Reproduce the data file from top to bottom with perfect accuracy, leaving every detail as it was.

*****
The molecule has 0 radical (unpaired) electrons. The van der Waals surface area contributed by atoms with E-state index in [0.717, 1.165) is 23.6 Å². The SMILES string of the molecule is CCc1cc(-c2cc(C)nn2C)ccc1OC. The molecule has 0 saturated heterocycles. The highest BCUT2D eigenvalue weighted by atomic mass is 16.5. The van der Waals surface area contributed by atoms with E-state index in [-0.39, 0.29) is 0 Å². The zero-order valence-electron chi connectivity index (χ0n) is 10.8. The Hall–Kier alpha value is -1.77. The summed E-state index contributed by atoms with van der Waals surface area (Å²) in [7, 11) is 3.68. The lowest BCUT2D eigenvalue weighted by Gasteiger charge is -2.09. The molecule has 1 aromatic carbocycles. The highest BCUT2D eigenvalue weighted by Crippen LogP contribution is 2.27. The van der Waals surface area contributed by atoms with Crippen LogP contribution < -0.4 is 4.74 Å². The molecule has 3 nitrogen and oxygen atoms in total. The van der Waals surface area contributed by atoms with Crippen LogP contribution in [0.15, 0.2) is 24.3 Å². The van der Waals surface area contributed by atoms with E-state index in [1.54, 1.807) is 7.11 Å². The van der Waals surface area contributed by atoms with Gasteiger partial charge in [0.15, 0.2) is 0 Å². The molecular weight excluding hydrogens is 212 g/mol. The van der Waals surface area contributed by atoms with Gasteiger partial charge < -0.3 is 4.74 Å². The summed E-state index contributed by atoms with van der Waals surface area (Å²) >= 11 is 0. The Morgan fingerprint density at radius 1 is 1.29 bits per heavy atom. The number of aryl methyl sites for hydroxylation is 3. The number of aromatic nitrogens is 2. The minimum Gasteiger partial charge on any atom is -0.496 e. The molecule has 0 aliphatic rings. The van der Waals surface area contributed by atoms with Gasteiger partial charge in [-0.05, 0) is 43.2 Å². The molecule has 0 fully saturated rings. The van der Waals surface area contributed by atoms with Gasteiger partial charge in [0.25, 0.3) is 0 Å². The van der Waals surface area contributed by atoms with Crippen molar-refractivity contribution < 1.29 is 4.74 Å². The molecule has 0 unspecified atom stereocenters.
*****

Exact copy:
The molecule has 0 radical (unpaired) electrons. The van der Waals surface area contributed by atoms with E-state index in [0.717, 1.165) is 23.6 Å². The SMILES string of the molecule is CCc1cc(-c2cc(C)nn2C)ccc1OC. The molecule has 0 saturated heterocycles. The highest BCUT2D eigenvalue weighted by atomic mass is 16.5. The van der Waals surface area contributed by atoms with E-state index in [-0.39, 0.29) is 0 Å². The zero-order valence-electron chi connectivity index (χ0n) is 10.8. The Hall–Kier alpha value is -1.77. The summed E-state index contributed by atoms with van der Waals surface area (Å²) in [7, 11) is 3.68. The lowest BCUT2D eigenvalue weighted by Gasteiger charge is -2.09. The molecule has 1 aromatic carbocycles. The highest BCUT2D eigenvalue weighted by Crippen LogP contribution is 2.27. The van der Waals surface area contributed by atoms with Crippen LogP contribution < -0.4 is 4.74 Å². The molecule has 3 nitrogen and oxygen atoms in total. The van der Waals surface area contributed by atoms with Crippen LogP contribution in [0.15, 0.2) is 24.3 Å². The van der Waals surface area contributed by atoms with E-state index in [1.54, 1.807) is 7.11 Å². The van der Waals surface area contributed by atoms with Gasteiger partial charge in [0.15, 0.2) is 0 Å². The molecular weight excluding hydrogens is 212 g/mol. The van der Waals surface area contributed by atoms with Gasteiger partial charge < -0.3 is 4.74 Å². The summed E-state index contributed by atoms with van der Waals surface area (Å²) >= 11 is 0. The Morgan fingerprint density at radius 1 is 1.29 bits per heavy atom. The number of aryl methyl sites for hydroxylation is 3. The number of aromatic nitrogens is 2. The minimum Gasteiger partial charge on any atom is -0.496 e. The molecule has 0 aliphatic rings. The van der Waals surface area contributed by atoms with Gasteiger partial charge in [-0.05, 0) is 43.2 Å². The molecule has 0 fully saturated rings. The van der Waals surface area contributed by atoms with Gasteiger partial charge in [0.25, 0.3) is 0 Å². The van der Waals surface area contributed by atoms with Crippen molar-refractivity contribution < 1.29 is 4.74 Å². The molecule has 0 unspecified atom stereocenters.